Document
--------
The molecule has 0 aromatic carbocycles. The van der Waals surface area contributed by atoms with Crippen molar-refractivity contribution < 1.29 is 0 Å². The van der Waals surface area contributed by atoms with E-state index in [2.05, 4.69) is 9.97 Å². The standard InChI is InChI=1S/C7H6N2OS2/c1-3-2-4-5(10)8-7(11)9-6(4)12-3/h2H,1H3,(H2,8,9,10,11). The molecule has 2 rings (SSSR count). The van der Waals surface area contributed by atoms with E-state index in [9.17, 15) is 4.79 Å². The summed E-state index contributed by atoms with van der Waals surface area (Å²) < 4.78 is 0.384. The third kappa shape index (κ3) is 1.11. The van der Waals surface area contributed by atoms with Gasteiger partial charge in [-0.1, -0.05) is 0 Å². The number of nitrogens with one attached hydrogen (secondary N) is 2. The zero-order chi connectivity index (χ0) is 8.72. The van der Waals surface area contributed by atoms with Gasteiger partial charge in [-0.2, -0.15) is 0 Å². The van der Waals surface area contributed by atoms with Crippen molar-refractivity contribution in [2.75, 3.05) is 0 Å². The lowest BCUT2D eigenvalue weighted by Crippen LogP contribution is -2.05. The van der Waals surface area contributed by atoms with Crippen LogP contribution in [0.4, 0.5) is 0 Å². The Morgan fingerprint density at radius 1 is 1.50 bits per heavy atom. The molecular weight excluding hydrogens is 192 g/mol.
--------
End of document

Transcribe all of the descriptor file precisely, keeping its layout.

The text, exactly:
The molecule has 0 aromatic carbocycles. The van der Waals surface area contributed by atoms with Crippen molar-refractivity contribution < 1.29 is 0 Å². The van der Waals surface area contributed by atoms with E-state index in [2.05, 4.69) is 9.97 Å². The standard InChI is InChI=1S/C7H6N2OS2/c1-3-2-4-5(10)8-7(11)9-6(4)12-3/h2H,1H3,(H2,8,9,10,11). The molecule has 2 rings (SSSR count). The van der Waals surface area contributed by atoms with E-state index in [9.17, 15) is 4.79 Å². The summed E-state index contributed by atoms with van der Waals surface area (Å²) < 4.78 is 0.384. The third kappa shape index (κ3) is 1.11. The van der Waals surface area contributed by atoms with Gasteiger partial charge in [-0.1, -0.05) is 0 Å². The number of nitrogens with one attached hydrogen (secondary N) is 2. The zero-order chi connectivity index (χ0) is 8.72. The van der Waals surface area contributed by atoms with Gasteiger partial charge in [-0.2, -0.15) is 0 Å². The van der Waals surface area contributed by atoms with Crippen molar-refractivity contribution in [2.75, 3.05) is 0 Å². The lowest BCUT2D eigenvalue weighted by Crippen LogP contribution is -2.05. The van der Waals surface area contributed by atoms with Crippen LogP contribution in [0.4, 0.5) is 0 Å². The Morgan fingerprint density at radius 1 is 1.50 bits per heavy atom. The molecular weight excluding hydrogens is 192 g/mol.